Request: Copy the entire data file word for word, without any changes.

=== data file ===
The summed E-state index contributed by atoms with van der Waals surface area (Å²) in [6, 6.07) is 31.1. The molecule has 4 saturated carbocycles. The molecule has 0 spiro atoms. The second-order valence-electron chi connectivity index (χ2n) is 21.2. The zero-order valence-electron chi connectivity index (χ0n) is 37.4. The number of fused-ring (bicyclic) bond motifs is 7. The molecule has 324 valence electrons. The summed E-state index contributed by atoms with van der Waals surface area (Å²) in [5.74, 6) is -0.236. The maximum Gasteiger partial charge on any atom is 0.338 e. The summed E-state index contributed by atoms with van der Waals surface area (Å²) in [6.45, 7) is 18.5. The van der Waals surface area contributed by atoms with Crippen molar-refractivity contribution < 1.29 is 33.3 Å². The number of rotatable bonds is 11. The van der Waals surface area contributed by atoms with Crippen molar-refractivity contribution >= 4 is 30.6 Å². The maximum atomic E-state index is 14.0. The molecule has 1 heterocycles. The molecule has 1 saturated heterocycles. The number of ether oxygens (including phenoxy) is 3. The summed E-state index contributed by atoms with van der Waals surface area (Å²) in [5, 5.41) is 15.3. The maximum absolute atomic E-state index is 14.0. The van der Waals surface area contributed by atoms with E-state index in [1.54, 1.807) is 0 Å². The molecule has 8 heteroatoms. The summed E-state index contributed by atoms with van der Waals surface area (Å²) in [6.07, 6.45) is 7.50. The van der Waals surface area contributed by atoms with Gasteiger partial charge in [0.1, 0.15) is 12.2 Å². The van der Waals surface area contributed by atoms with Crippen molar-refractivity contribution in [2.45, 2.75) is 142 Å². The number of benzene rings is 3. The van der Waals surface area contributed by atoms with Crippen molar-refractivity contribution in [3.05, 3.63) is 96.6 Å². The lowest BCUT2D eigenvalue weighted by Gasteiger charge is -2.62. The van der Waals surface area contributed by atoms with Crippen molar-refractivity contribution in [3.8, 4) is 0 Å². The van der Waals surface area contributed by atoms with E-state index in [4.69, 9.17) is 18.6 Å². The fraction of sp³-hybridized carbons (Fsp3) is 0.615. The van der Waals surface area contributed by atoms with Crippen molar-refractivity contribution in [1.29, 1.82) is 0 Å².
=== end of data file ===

The summed E-state index contributed by atoms with van der Waals surface area (Å²) in [6, 6.07) is 31.1. The molecule has 4 saturated carbocycles. The molecule has 0 spiro atoms. The second-order valence-electron chi connectivity index (χ2n) is 21.2. The zero-order valence-electron chi connectivity index (χ0n) is 37.4. The number of fused-ring (bicyclic) bond motifs is 7. The molecule has 324 valence electrons. The summed E-state index contributed by atoms with van der Waals surface area (Å²) in [5.74, 6) is -0.236. The maximum Gasteiger partial charge on any atom is 0.338 e. The summed E-state index contributed by atoms with van der Waals surface area (Å²) in [6.45, 7) is 18.5. The van der Waals surface area contributed by atoms with Crippen molar-refractivity contribution < 1.29 is 33.3 Å². The number of rotatable bonds is 11. The van der Waals surface area contributed by atoms with Crippen molar-refractivity contribution >= 4 is 30.6 Å². The maximum atomic E-state index is 14.0. The molecule has 1 heterocycles. The molecule has 1 saturated heterocycles. The number of ether oxygens (including phenoxy) is 3. The summed E-state index contributed by atoms with van der Waals surface area (Å²) in [5, 5.41) is 15.3. The maximum absolute atomic E-state index is 14.0. The van der Waals surface area contributed by atoms with E-state index in [1.54, 1.807) is 0 Å². The molecule has 8 heteroatoms. The summed E-state index contributed by atoms with van der Waals surface area (Å²) in [6.07, 6.45) is 7.50. The van der Waals surface area contributed by atoms with Gasteiger partial charge in [0.1, 0.15) is 12.2 Å². The van der Waals surface area contributed by atoms with Crippen molar-refractivity contribution in [2.45, 2.75) is 142 Å². The number of benzene rings is 3. The van der Waals surface area contributed by atoms with Crippen molar-refractivity contribution in [3.05, 3.63) is 96.6 Å². The lowest BCUT2D eigenvalue weighted by Gasteiger charge is -2.62. The van der Waals surface area contributed by atoms with Crippen molar-refractivity contribution in [3.8, 4) is 0 Å². The van der Waals surface area contributed by atoms with E-state index in [4.69, 9.17) is 18.6 Å². The fraction of sp³-hybridized carbons (Fsp3) is 0.615. The van der Waals surface area contributed by atoms with Crippen molar-refractivity contribution in [1.29, 1.82) is 0 Å².